The English Words Sun and Sol in Your Language
Our sun is a sun, but its name is Sol. Sun is a generic term.
I used a translator to translate the following sentence into Spanish
The name of the sun is sol.
In Spanish it came up with:
El nombre del sol es solenoide.
Solenoid is not the name of the sun.
A similar thing happened with French.
What is sun and Sol in your language?
Thanks in advance.
In Dutch 'our sun' is called 'de zon' (the Sun) and 'a sun' is called a 'ster' , or 'star' in English.
" Our sun is a sun, but its name is Sol. Sun is a generic term. "
In English the generic term is not "star" ?? So, What is the difference between "sun" and "star" ?
In french the name of our sun/star is "Soleil" - and the generic term is "étoile" (star).
Sometimes it can be possible to call all stars "soleils", as well like calling all satellites "Lunes de.../ (...'s moon)" or all planets "autres Terres/(other Earths)"... this is a abuse of language, like calling every city build surounded by water to be a "Venice".
In Spanish "our sun" is called "el sol", and "a sun" is called "una estrella"
In Swedish we say "sol" and "solen"= the sun.
"star" is "stjärna" and "stjärnan" is the star, "stjärnor"= stars, and finally "stjärnorna"= the stars
"In English the generic term is not "star" ?? So, What is the difference between "sun" and "star" ? "
Each solar system has a sun. The one in our solar system happens to be called "The Sun" (note the capitalisation), sometimes "Sol".
When viewed from a broader perspective, usually at the galactic level, the word "star" is preferred over "sun", BUT not all stars are suns. Stars are galaxies, nebulae, pulsar, suns or whatever other heavenly object you can see shining in the night sky.
Stars are galaxies, nebulae, pulsars, suns or whatever other heavenly object you can see shining in the night sky. * Not planets or moons.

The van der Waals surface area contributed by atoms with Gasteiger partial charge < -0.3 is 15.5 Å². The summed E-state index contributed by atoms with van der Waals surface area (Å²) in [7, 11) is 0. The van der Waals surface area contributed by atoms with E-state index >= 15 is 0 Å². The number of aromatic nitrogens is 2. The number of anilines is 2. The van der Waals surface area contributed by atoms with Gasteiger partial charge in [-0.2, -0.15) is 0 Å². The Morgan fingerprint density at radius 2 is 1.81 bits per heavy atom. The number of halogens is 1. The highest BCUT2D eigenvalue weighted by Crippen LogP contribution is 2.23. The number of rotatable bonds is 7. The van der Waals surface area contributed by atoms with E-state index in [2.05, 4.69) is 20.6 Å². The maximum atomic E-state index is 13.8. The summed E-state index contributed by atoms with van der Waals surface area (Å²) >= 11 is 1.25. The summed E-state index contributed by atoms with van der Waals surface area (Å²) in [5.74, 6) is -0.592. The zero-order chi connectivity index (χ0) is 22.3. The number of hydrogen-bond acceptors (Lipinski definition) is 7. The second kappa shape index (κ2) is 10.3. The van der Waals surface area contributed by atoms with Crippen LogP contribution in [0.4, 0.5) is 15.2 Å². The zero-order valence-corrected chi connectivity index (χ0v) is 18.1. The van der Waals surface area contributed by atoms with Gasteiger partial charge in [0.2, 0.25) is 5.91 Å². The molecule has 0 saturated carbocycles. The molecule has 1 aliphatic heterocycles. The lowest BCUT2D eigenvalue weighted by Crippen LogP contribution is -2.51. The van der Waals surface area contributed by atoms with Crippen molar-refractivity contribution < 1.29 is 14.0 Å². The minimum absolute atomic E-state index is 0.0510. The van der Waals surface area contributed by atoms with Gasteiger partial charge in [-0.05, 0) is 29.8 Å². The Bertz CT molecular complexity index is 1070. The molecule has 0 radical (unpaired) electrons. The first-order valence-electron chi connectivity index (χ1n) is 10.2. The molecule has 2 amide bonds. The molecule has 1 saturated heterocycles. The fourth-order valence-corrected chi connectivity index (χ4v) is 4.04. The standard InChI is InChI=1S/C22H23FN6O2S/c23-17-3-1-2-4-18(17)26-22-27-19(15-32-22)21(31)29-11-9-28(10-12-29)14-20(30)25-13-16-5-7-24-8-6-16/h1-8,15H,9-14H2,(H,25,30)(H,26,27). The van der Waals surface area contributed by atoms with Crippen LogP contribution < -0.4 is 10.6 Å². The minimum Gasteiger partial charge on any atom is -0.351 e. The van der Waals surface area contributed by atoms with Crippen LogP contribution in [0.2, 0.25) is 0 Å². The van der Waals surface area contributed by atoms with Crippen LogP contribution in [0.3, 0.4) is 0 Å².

=>Stars are galaxies<=
No... :-) A star is a massive body of plasma in outer space which is currently producing or has produced energy through nuclear fusion. Unlike a planet, from which most light is reflected, a star emits light because of its intense heat.
And a galaxy is a large gravitationally bound system of stars, interstellar gas and dust, plasma and unseen dark matter. Typical galaxies contain 10 million to one trillion (107 to 1012) or more stars, all orbiting a common center of gravity. In addition to single stars and a tenuous interstellar medium, most galaxies contain a large number of multiple star systems and star clusters as well as various types of nebulae.
En français « soleil » [solEj] s'emploie pour notre soleil local comme pour celui de tous les autres systèmes solaires de la galaxie et d'ailleurs. On dit aussi l' « astre solaire » en parlant de notre soleil (par opp. à l'astre lunaire). Mais le soleil est aussi une étoile comme les autres.
Fr <astre> [astR] vient de La <astrum—astri> et/ou La <aster—asteris>, les deux étant des "corps célestes".
Fr <étoile> [etwal] vient de AF <esteile> / <estoille>, les deux étant des "astres visibles à l'œil nu (sauf la lune et le soleil)".
AF <esteile> / <estoille> viennent de La <stella—stellæ>.
La <sidus—sideris> = "constellation (d'étoiles)".